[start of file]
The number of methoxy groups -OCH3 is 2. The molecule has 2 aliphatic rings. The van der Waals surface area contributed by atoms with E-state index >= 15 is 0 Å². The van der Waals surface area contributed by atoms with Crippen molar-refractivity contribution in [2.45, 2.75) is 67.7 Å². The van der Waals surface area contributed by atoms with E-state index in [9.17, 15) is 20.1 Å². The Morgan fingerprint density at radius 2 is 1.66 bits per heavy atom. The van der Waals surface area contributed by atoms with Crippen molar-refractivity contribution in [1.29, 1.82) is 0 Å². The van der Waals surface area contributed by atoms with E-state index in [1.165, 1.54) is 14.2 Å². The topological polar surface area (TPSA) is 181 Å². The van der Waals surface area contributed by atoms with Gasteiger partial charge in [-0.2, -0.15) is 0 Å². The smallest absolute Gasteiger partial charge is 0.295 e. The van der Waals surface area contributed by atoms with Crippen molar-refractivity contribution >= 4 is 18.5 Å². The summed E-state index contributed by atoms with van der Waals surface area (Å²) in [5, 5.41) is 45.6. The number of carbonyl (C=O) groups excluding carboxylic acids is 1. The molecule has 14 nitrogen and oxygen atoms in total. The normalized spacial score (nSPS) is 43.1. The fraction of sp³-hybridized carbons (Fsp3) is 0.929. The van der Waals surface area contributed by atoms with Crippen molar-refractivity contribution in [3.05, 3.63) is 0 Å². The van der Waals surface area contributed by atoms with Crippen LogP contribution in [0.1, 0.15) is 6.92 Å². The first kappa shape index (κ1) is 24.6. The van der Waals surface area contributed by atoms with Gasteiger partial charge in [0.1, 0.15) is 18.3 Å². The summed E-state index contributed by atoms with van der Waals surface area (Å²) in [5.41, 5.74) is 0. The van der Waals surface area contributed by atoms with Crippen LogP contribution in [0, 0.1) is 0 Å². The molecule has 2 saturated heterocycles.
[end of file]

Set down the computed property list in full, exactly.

The number of methoxy groups -OCH3 is 2. The molecule has 2 aliphatic rings. The van der Waals surface area contributed by atoms with E-state index >= 15 is 0 Å². The van der Waals surface area contributed by atoms with Crippen molar-refractivity contribution in [2.45, 2.75) is 67.7 Å². The van der Waals surface area contributed by atoms with E-state index in [9.17, 15) is 20.1 Å². The Morgan fingerprint density at radius 2 is 1.66 bits per heavy atom. The van der Waals surface area contributed by atoms with Crippen molar-refractivity contribution in [1.29, 1.82) is 0 Å². The van der Waals surface area contributed by atoms with E-state index in [1.165, 1.54) is 14.2 Å². The topological polar surface area (TPSA) is 181 Å². The van der Waals surface area contributed by atoms with Gasteiger partial charge in [-0.2, -0.15) is 0 Å². The smallest absolute Gasteiger partial charge is 0.295 e. The van der Waals surface area contributed by atoms with Crippen molar-refractivity contribution >= 4 is 18.5 Å². The summed E-state index contributed by atoms with van der Waals surface area (Å²) in [5, 5.41) is 45.6. The number of carbonyl (C=O) groups excluding carboxylic acids is 1. The molecule has 14 nitrogen and oxygen atoms in total. The normalized spacial score (nSPS) is 43.1. The fraction of sp³-hybridized carbons (Fsp3) is 0.929. The van der Waals surface area contributed by atoms with Crippen molar-refractivity contribution in [3.05, 3.63) is 0 Å². The van der Waals surface area contributed by atoms with Crippen LogP contribution in [0.1, 0.15) is 6.92 Å². The first kappa shape index (κ1) is 24.6. The van der Waals surface area contributed by atoms with Gasteiger partial charge in [0.1, 0.15) is 18.3 Å². The summed E-state index contributed by atoms with van der Waals surface area (Å²) in [5.41, 5.74) is 0. The van der Waals surface area contributed by atoms with Crippen LogP contribution in [0, 0.1) is 0 Å². The molecule has 2 saturated heterocycles.